Craig Smith - The Power of Perspective
Welcome to Mission Hills, so glad to have you with us this weekend. Who’s ready to hear some powerful life-changing truth from God’s Word? Well, I really believe God has something powerful in store for us today. For the last few weeks, we had been walking through the Book of Philippians, uncovering all the pieces to this thing that Paul calls the secret to being content in any and every situation. And today we’re gonna wrap it up by finding that one last piece of the puzzle. One of the things we’ve seen over the last several weeks is that we can’t look to our circumstances for contentment because, unfortunately, even if our circumstances are good, they’re also going to change. And so, if we look to circumstances for our contentment, as soon as our circumstances change, our contentment goes away. So, we can’t look to our circumstances for contentment. Unfortunately, it’s almost impossible not to look at our circumstances, right?
I mean, they’re right in front of us, they surround us. So, how do we stop looking at our circumstance? And the answer is we don’t. What we’re gonna uncover today is this truth that the key isn’t to stop looking at our circumstances entirely, the key is to start looking at our circumstances through a particular perspective, through a particular lens, which is gonna allow us to see some things which lead to contentment regardless of the circumstances. And so, here’s just kind of the question that we need to ask ourselves today, “What perspective can I take? What perspective can I take on every situation that will allow me to be content in any situation?” That’s the big question we’re gonna ask and answer today.
Why don’t you go out and grab a Bible, so and making a way to the Book of Philippians, we’re gonna be picking up in chapter 4 starting in verse 10.
Now, while you’re making your way there, let me set the stage one last time. So, Paul is writing this from prison in Rome. And there’s an irony to that because Paul wanted to go to Rome, he had a dream to go to Rome. He had been praying to get to Rome and his dream was that he would preach the Gospel in Rome, that the Gospel would invade the capital of the Roman Empire. And as the Church was strengthened, as the Church grew, it will become kind of a launching pad for taking the Gospel out into the rest of the world. So that’s what Paul wanted, but that’s not what he got. Paul is writing this from Rome, but he’s writing this from prison in Rome. He’s not there as a preacher, he’s there as a prisoner, which really felt like, I’m sure, that it kind of was derailing his dream. It felt like an obstacle to what he was hoping he would see God do there in Rome.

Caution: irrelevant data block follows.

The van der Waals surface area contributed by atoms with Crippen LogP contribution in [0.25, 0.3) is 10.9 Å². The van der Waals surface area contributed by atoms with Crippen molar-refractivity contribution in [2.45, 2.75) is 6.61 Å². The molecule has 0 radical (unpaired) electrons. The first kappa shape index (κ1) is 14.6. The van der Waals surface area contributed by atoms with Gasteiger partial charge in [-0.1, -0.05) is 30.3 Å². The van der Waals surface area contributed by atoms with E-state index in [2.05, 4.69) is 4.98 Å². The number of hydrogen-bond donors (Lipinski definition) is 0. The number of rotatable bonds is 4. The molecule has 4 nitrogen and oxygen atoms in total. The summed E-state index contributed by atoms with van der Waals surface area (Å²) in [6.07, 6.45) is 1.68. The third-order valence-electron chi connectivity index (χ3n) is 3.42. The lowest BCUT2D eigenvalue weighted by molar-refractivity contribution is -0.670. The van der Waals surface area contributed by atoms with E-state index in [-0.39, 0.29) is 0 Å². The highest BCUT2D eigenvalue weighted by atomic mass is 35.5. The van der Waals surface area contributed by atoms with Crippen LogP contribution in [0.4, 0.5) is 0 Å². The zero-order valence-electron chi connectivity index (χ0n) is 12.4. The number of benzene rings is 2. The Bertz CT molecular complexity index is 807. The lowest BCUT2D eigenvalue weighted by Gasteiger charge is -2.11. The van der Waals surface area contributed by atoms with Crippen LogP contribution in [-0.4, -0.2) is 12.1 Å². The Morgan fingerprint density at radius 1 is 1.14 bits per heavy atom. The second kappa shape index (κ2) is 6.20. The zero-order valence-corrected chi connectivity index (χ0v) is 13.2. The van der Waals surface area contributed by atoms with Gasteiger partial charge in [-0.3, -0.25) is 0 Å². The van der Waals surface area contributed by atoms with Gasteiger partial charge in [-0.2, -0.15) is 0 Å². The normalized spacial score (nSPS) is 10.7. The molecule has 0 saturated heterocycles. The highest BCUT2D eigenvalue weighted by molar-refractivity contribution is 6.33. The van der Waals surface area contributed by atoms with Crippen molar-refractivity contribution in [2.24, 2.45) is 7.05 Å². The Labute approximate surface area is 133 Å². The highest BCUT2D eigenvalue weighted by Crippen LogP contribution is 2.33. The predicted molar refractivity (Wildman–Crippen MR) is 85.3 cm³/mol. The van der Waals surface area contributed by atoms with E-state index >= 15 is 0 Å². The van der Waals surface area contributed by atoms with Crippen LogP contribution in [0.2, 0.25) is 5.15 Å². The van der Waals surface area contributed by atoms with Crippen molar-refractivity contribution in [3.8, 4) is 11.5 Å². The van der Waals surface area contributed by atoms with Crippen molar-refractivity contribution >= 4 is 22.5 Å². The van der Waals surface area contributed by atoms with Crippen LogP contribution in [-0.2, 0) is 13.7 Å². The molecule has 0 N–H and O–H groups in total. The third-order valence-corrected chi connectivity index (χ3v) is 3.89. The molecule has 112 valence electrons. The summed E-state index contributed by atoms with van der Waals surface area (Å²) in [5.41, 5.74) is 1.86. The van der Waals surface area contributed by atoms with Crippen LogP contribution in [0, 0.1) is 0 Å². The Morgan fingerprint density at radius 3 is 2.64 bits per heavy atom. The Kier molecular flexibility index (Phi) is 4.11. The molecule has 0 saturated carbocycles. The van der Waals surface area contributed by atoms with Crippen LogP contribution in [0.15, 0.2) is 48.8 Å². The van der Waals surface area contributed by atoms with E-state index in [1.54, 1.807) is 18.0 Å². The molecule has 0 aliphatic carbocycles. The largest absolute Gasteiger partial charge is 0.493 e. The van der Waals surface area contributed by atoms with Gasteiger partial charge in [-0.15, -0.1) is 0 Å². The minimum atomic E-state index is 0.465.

Now, while he was in prison in Rome, some of his friends in the City of Philippi heard about it and they very graciously sent a gift with a man named Epaphroditus, who brought this financial gift to help support Paul in his imprisonment and maybe even to continue his ministry, assuming that everything kind of played out okay with his trial that he was waiting for. And it’s here, as he wraps up the letter, that he kind of really focuses in on this gift that they had sent and he wants to say thank you. But in the process of saying thank you, Paul actually gives us the punchline to the entire Book of Philippians. Why don’t you go ahead and look with me chapter 4 verse 10 he says this, he says, “I rejoiced greatly in the Lord that at last you renewed your concern for me. Indeed, you were concerned, you’ve always been concerned, but you had no opportunity to show it.”
So, he’s not saying that they had made any kind of mistake here when he says they renewed their concern, he’s saying, “For a long time there was no tangible way for you to express your concern for me, but as soon as you heard that I had a tangible need, you immediately jumped in and you supplied that need. So, I’m just really grateful for you,” he says. Now, in verse 11 he says, “I’m not saying this because I’m in need.” In other words, “I’m not telling you thank you for the gift you’ve given because I need something more, right?” He’s saying, “No, I’m grateful but I’m not saying it’s because I’m in need for I have learned,” he says “the secret, I’ve learned to be content whatever the circumstances. I know what it is to be in need and I know what it is to have plenty, and I’ve learned the secret of being content in any and every situation, whether well-fed or hungry, whether living in plenty or in want. I can do all of this through him who gives me strength.”
That’s another one of those Christian catchphrases. We print it on things, Hobby Lobby is filled with items that have that verse on it, right? And maybe you’ve seen a different translation. Maybe you’ve seen a translation says, “I can do all things through him or through Christ who gives me strength.” And the only problem with saying, “I can do all things,” as opposed to what the NIV says here, “I can do all these things,” is if we see it as, “I can do anything,” we won’t have a problem because Paul’s not saying, “I can do anything imaginable.” He’s not saying, “If you can think it up, I can do it through Christ.” I mean, he’s not saying, for instance, you know, “I can walk through walls through the power of Jesus.” Because if that’s what he meant, he wouldn’t still be in jail, right?